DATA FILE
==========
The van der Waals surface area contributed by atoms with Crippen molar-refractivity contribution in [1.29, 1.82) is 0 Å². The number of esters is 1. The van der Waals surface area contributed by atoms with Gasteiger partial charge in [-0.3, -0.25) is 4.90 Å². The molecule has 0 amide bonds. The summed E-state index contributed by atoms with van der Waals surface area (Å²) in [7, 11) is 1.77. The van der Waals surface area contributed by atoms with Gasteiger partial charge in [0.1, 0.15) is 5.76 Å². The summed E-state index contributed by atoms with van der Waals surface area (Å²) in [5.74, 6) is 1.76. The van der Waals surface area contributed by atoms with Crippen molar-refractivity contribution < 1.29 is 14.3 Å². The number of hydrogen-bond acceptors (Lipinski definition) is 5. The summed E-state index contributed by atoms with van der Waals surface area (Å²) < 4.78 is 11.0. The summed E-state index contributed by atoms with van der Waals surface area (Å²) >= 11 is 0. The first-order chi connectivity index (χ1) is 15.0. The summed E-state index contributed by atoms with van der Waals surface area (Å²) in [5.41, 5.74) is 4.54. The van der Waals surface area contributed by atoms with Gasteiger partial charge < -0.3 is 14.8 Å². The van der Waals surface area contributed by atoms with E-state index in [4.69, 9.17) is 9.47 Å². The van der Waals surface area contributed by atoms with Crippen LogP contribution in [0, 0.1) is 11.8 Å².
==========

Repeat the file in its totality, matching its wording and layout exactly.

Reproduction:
The van der Waals surface area contributed by atoms with Crippen molar-refractivity contribution in [1.29, 1.82) is 0 Å². The number of esters is 1. The van der Waals surface area contributed by atoms with Gasteiger partial charge in [-0.3, -0.25) is 4.90 Å². The molecule has 0 amide bonds. The summed E-state index contributed by atoms with van der Waals surface area (Å²) in [7, 11) is 1.77. The van der Waals surface area contributed by atoms with Gasteiger partial charge in [0.1, 0.15) is 5.76 Å². The summed E-state index contributed by atoms with van der Waals surface area (Å²) in [5.74, 6) is 1.76. The van der Waals surface area contributed by atoms with Crippen molar-refractivity contribution < 1.29 is 14.3 Å². The number of hydrogen-bond acceptors (Lipinski definition) is 5. The summed E-state index contributed by atoms with van der Waals surface area (Å²) < 4.78 is 11.0. The summed E-state index contributed by atoms with van der Waals surface area (Å²) >= 11 is 0. The first-order chi connectivity index (χ1) is 15.0. The summed E-state index contributed by atoms with van der Waals surface area (Å²) in [5.41, 5.74) is 4.54. The van der Waals surface area contributed by atoms with Gasteiger partial charge < -0.3 is 14.8 Å². The van der Waals surface area contributed by atoms with E-state index in [4.69, 9.17) is 9.47 Å². The van der Waals surface area contributed by atoms with Crippen LogP contribution in [0, 0.1) is 11.8 Å².